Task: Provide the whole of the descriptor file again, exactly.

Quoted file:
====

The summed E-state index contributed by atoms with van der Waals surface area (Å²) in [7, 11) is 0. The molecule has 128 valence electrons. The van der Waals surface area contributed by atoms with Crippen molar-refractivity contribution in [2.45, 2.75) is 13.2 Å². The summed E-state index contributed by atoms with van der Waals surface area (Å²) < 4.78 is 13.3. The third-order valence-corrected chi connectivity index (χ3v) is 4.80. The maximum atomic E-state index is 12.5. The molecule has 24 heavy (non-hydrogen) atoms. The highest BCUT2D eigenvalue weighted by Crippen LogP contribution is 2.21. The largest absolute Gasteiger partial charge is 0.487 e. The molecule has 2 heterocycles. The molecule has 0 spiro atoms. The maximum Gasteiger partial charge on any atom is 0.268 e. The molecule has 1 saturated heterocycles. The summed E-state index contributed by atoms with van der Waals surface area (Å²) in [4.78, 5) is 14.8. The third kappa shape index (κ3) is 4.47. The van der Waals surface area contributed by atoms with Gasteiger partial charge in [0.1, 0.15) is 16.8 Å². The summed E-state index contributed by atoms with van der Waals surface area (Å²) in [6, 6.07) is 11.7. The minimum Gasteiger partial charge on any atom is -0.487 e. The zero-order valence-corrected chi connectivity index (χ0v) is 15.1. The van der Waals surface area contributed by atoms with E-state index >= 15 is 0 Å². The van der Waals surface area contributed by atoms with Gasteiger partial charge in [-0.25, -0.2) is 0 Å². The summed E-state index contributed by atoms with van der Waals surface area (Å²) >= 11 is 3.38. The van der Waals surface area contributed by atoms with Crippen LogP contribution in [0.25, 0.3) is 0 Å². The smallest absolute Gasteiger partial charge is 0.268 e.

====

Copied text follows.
The summed E-state index contributed by atoms with van der Waals surface area (Å²) in [7, 11) is 0. The molecule has 128 valence electrons. The van der Waals surface area contributed by atoms with Crippen molar-refractivity contribution in [2.45, 2.75) is 13.2 Å². The summed E-state index contributed by atoms with van der Waals surface area (Å²) < 4.78 is 13.3. The third-order valence-corrected chi connectivity index (χ3v) is 4.80. The maximum atomic E-state index is 12.5. The molecule has 24 heavy (non-hydrogen) atoms. The highest BCUT2D eigenvalue weighted by Crippen LogP contribution is 2.21. The largest absolute Gasteiger partial charge is 0.487 e. The molecule has 2 heterocycles. The molecule has 0 spiro atoms. The maximum Gasteiger partial charge on any atom is 0.268 e. The molecule has 1 saturated heterocycles. The summed E-state index contributed by atoms with van der Waals surface area (Å²) in [4.78, 5) is 14.8. The third kappa shape index (κ3) is 4.47. The van der Waals surface area contributed by atoms with Gasteiger partial charge in [0.1, 0.15) is 16.8 Å². The summed E-state index contributed by atoms with van der Waals surface area (Å²) in [6, 6.07) is 11.7. The minimum Gasteiger partial charge on any atom is -0.487 e. The zero-order valence-corrected chi connectivity index (χ0v) is 15.1. The van der Waals surface area contributed by atoms with E-state index >= 15 is 0 Å². The van der Waals surface area contributed by atoms with Gasteiger partial charge in [-0.25, -0.2) is 0 Å². The summed E-state index contributed by atoms with van der Waals surface area (Å²) >= 11 is 3.38. The van der Waals surface area contributed by atoms with Crippen LogP contribution in [0.25, 0.3) is 0 Å². The smallest absolute Gasteiger partial charge is 0.268 e.